Spring bulbs are early blooming beauties that signal the return of life to the garden. There are many kinds of bulbs that flourish in the Texoma area and once planted will maintain themselves for years with very little care. They "naturalize" themselves or propagate themselves. Then every four or five years, dig up the crowded clumps and spread them around or give the extras to friends. You can choose to plant like bulbs in an area or plant several inches apart in rows or circles. Some gardeners are choosing to create a naturalistic look by planting many kinds of bulbs together, some tall, some short, different colors, nodding in the breeze or turning their heads toward the sun looking like a rainbow of color. You can't make a mistake when choosing the bulbs to plant together. They all add grace and beauty to every yard and garden.
Hints for selecting and planting bulbs
• When selecting a bulb always look for fat, firm bulbs free of mold or bruising.
• Select a planting sight that gets 6 hours plus of sunlight and has great drainage.
• Loosen the soil 10 inches deep and mix compost into the bed. Check the drainage by making a hole 8 inch deep, pour about 2 cups of water in the hole. If the water drains out in 5 or 10 minutes, the drainage is good.
• Plant most bulbs 2 times deeper than their width. But the best plan is: READ THE PLANTING DIRECTIONS! Cover the planted bulbs with soil and then with hardwood mulch. The plant will come up in spring even when covered with mulch. The mulch will help protect the bulbs from winter flexes of soil temperature.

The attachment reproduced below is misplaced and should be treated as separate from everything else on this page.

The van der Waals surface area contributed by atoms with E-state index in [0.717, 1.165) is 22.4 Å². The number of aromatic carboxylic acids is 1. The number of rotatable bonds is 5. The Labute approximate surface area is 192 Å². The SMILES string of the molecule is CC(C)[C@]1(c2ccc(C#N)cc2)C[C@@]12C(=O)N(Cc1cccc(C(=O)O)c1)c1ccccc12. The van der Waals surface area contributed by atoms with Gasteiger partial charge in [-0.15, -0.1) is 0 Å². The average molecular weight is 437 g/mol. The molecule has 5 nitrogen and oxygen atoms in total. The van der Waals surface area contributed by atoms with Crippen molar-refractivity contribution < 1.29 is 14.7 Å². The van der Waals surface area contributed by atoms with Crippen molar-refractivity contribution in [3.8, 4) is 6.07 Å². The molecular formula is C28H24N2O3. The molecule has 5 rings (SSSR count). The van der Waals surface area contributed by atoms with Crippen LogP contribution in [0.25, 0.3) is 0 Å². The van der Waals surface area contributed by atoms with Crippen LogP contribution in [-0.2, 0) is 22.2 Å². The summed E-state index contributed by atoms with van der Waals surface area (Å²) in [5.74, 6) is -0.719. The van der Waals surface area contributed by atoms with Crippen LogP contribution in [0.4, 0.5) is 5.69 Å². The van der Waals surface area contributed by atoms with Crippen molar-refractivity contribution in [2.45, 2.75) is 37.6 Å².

• Smooth the amended soil and set the bulbs where you want to plant them. Look at the bulb. Dried roots will most of the time indicate the bottom of the bulb or a pointed end indicates the top of the bulb. Look carefully. If planted upside down the bulb probably will not grow.
• Bulbs store nutrients inside their bulbs. They get the nutrients from the soil, but some bulbs like daffodils return nutrients into the bulbs from the leaves after they bloom. The leaves flop over and begin to turn yellow. Do not cut them until they are brown. Best way to handle this problem is to plant annuals or spring blooming perennials in front of these bulbs so the ugly leaves are hidden.
• After you plants the bulbs, you may want to mark where they are planted so you do not disturb them when planting more flowers.
Five Spring Bulbs
Easy to grow in Texoma
Narcissus - plant Oct. - Dec.,
4 inch deep. Blooms March - April.
Bearded Iris - plant just below the surface, Oct, Nov. or March. Blooms April - May.
Grape Hyacinth - great for mass planting. Plant Oct - Dec., 2 inches deep. Blooms March - April
Daffodils - plant Oct. - Dec.,
4 inches deep. Blooms March - April.
Allium - plant Oct -
Dec., 4 inches deep. Blooms April - May.